Years ago I read a short SF story in which scientists have realised the weather is sentient (or perhaps it was just the clouds that were sentient).

I think I read it in one of the Year's Best Science Fiction anthologies, but I've read loads of them, and have no idea which one.

I read it in 2008, I think, so an anthology before that year most likely, but I read six or seven of them in a row, so can't put my finger on which one, or which stories I read around the same time. I'm not even totally sure it was in one of those anthologies, maybe 80% sure.

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    Off to a great start, but how many years ago is years ago? Maybe you could detail some of the other stories you read at the same time, from the same anthology? Some more details might help with answering the question, take a look at this guide
    – Edlothiad
    Commented Dec 2, 2017 at 17:52
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    I read it in 2008, I think, so an anthology before that year most likely, but I read six or seven of them in a row, so can't put my finger on which one, or which stories I read around the same time. I'm not even totally sure it was in one of those anthologies, maybe 80% sure. Commented Dec 2, 2017 at 18:04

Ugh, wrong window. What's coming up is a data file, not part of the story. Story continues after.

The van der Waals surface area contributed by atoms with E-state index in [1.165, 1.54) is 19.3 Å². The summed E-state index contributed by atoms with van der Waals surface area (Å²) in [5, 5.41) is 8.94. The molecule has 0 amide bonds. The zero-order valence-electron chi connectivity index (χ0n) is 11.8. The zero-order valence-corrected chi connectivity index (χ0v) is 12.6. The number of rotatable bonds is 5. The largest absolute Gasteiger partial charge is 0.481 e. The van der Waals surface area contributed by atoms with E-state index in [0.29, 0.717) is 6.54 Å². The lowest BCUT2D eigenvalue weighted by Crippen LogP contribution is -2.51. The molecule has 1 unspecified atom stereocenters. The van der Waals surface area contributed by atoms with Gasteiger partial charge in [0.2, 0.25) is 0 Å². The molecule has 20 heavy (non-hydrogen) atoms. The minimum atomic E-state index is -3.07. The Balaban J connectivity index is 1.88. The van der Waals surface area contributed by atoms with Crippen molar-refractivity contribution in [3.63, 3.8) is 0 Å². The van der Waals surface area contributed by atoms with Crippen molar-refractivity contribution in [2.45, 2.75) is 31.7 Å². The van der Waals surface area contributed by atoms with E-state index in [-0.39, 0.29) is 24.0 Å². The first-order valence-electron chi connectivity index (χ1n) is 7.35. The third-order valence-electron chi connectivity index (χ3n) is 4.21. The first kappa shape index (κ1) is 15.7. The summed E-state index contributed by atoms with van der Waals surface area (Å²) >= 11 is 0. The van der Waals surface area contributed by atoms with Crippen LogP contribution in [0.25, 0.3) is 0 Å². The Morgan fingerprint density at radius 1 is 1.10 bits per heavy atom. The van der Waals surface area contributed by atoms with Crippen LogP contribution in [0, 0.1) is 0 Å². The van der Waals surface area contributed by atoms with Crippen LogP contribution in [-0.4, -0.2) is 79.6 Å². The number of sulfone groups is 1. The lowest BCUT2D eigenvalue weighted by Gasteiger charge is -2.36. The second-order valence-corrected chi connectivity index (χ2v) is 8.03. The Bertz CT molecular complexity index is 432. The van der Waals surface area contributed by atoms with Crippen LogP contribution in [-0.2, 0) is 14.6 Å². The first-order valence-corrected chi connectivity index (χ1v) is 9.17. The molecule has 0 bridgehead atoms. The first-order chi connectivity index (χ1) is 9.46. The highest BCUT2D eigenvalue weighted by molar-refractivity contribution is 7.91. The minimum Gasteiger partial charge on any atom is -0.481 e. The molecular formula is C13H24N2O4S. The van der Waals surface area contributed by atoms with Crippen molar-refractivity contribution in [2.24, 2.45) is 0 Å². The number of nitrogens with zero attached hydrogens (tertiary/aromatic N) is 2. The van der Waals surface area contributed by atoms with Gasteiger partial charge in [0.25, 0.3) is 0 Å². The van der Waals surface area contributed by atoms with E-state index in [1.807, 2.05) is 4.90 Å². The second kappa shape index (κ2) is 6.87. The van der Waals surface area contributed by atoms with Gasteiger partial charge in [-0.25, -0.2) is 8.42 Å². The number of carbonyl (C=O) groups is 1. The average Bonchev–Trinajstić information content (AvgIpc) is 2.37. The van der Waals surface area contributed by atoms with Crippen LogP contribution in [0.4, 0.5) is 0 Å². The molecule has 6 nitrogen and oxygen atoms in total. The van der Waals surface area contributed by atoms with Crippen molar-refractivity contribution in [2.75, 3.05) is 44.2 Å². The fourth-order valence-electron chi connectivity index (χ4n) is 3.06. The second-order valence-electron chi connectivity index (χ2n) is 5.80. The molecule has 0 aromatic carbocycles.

3 Answers 3


It could be "Nimbus" by Peter Watts (which he has made available free on his website).

A distant flicker of sheet lightning strobes on the horizon. From Jessica's receiver, a dozen voices wail a discordant crescendo. "Or you could even talk to it," I continue. "I saw the other day, they've got two-ways now. Like yours, only you can send as well as receive."